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In her introduction to the meeting, Ms. V Lakshmi, PSI AP Regional Secretary, stressed that an unhealthy development in the region is privatisation of services, including healthcare services, and that it is important to understand and actively counter this trend.
This meeting aimed at developing a network of health workers’ unions, to strengthen and to deepen our collective fight for quality public health services for all. The day-and-a-half long meeting brought together unions from India, Indonesia, Malaysia, Nepal, Philippines, Sri Lanka, Thailand and Australia. In her opening address, Ms. Annie Geron, Co-chair of PSI’s AP Regional Executive Committee reflected that trade unions organise during and for tougher times and stressed the importance of solidarity in our struggles. Together, we shall overcome, she concluded.
Two invited speakers offered their analysis of healthcare systems and the type of healthcare funding models that exist in the region. Dr. Amit Sengupta, from Peoples Health Movement, India, showed that it is not enough to pour money into a healthcare system, but it is the way the system is organised that is fundamental to the healthcare outcomes it will create. It is easy to say that low-income countries spend less public money on health, while high-income countries spend most. However, this does not explain why countries like Thailand fare so well. Ms Dela Paz, MD Associate Professor of the University of the Philippines, Southeast Asia Regional Coordinator of the People’s Health Movement, added that a focus on primary health care and a dominant role of the public sector in a mixed system (i.e. where both public and private provision exist) are fundamental factors of a system’s health outcomes.
During discussions on privatisation and identifying national and global drivers of the expansion of the private sector, the speakers stressed how important it is to contest the notion that the private sector is more efficient, as the definition of ‘efficiency’ is fundamentally different in the public and private sectors. In the public sector, efficiency means that a maximum number of people are kept healthy with limited resources, while the private logic is that with a certain amount of money, treatment costs should kept down so that profits will increase. The speakers suggested that the current model of Universal Health Coverage currently pushed by international institutions is a neoliberal response to the health crisis, where public money is used to push patients into the private sector, and is therefore just one more route to promote privatisation. PSI affiliated unions shared their experience of struggles for quality public health services. Ms. Judith Kiejda, from the New South Wales Nurses and Midwives’ Association (NSWNMA), recounted the spoke of her union’s struggle against the Australian government’s repeated attacks on the public health system. At the State level, the government has closed channels of democratic dialogue and conflict resolution and heightened the attack on workers.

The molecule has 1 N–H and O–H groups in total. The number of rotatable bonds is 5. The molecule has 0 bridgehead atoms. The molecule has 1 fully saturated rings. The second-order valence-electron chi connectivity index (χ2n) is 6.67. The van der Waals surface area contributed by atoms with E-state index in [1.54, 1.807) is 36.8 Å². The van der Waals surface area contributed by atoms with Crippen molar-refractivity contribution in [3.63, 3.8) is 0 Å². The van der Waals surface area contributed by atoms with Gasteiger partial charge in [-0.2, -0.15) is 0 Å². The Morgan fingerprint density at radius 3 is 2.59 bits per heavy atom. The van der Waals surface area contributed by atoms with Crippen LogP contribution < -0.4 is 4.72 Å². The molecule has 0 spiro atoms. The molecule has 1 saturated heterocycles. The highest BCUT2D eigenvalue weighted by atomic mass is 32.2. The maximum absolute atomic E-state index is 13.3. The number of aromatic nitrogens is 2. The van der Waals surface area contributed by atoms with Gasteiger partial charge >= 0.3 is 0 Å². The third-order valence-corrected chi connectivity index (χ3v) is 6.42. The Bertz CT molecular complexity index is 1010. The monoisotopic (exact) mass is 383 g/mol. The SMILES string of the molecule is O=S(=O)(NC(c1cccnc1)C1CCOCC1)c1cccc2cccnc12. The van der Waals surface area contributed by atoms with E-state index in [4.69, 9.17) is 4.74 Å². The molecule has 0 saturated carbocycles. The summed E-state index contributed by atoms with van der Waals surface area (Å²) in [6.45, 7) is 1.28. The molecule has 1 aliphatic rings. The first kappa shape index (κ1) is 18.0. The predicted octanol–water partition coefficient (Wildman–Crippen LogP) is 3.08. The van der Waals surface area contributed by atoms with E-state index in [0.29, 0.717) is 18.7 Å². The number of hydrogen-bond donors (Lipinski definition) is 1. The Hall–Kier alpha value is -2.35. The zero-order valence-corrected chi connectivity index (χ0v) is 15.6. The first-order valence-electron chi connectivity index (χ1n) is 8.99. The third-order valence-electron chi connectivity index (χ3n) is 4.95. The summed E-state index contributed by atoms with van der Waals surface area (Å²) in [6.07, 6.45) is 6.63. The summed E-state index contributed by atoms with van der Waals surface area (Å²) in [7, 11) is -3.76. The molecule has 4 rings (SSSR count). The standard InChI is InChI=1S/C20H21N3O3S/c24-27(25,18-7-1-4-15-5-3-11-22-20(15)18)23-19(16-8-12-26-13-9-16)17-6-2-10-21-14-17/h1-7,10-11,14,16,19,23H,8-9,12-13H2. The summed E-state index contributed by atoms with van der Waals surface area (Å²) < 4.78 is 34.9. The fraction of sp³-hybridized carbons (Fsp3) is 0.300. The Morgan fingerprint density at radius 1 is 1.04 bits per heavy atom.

The second day of the meeting was dedicated to defining ways of organising and working together in the region. The participants concluded the forum and decided to recommend the creation of a regional sectoral network in the health sector that would work at developing solidarity among existing struggles in the region, and developing common campaigns on shared priorities.